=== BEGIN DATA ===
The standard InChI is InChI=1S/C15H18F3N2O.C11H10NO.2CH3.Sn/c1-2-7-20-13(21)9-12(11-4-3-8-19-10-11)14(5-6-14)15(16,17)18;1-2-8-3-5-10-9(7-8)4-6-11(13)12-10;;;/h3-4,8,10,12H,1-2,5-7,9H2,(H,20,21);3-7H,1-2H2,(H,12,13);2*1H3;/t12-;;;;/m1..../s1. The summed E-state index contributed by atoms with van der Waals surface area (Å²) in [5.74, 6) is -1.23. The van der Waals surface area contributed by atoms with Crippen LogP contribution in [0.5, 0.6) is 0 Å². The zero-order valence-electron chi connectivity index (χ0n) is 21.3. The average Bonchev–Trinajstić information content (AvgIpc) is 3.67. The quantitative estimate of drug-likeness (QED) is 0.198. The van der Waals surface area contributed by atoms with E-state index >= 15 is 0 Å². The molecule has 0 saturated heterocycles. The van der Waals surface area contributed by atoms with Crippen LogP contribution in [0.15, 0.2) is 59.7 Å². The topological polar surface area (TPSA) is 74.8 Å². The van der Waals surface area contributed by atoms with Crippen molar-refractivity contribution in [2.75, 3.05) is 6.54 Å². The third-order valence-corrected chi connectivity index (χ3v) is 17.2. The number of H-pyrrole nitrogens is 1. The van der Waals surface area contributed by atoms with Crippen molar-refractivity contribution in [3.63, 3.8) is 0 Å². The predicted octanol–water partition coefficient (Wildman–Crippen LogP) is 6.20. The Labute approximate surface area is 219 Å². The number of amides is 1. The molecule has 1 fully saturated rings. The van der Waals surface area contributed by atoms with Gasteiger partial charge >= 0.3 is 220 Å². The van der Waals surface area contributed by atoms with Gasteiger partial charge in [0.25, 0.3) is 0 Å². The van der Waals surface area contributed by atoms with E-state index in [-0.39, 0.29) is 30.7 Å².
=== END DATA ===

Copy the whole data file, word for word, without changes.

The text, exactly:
The standard InChI is InChI=1S/C15H18F3N2O.C11H10NO.2CH3.Sn/c1-2-7-20-13(21)9-12(11-4-3-8-19-10-11)14(5-6-14)15(16,17)18;1-2-8-3-5-10-9(7-8)4-6-11(13)12-10;;;/h3-4,8,10,12H,1-2,5-7,9H2,(H,20,21);3-7H,1-2H2,(H,12,13);2*1H3;/t12-;;;;/m1..../s1. The summed E-state index contributed by atoms with van der Waals surface area (Å²) in [5.74, 6) is -1.23. The van der Waals surface area contributed by atoms with Crippen LogP contribution in [0.5, 0.6) is 0 Å². The zero-order valence-electron chi connectivity index (χ0n) is 21.3. The average Bonchev–Trinajstić information content (AvgIpc) is 3.67. The quantitative estimate of drug-likeness (QED) is 0.198. The van der Waals surface area contributed by atoms with E-state index >= 15 is 0 Å². The molecule has 0 saturated heterocycles. The van der Waals surface area contributed by atoms with Crippen LogP contribution in [0.15, 0.2) is 59.7 Å². The topological polar surface area (TPSA) is 74.8 Å². The van der Waals surface area contributed by atoms with Crippen molar-refractivity contribution in [2.75, 3.05) is 6.54 Å². The third-order valence-corrected chi connectivity index (χ3v) is 17.2. The number of H-pyrrole nitrogens is 1. The van der Waals surface area contributed by atoms with Crippen molar-refractivity contribution in [3.63, 3.8) is 0 Å². The predicted octanol–water partition coefficient (Wildman–Crippen LogP) is 6.20. The Labute approximate surface area is 219 Å². The number of amides is 1. The molecule has 1 fully saturated rings. The van der Waals surface area contributed by atoms with Gasteiger partial charge >= 0.3 is 220 Å². The van der Waals surface area contributed by atoms with Gasteiger partial charge in [0.25, 0.3) is 0 Å². The van der Waals surface area contributed by atoms with E-state index in [-0.39, 0.29) is 30.7 Å².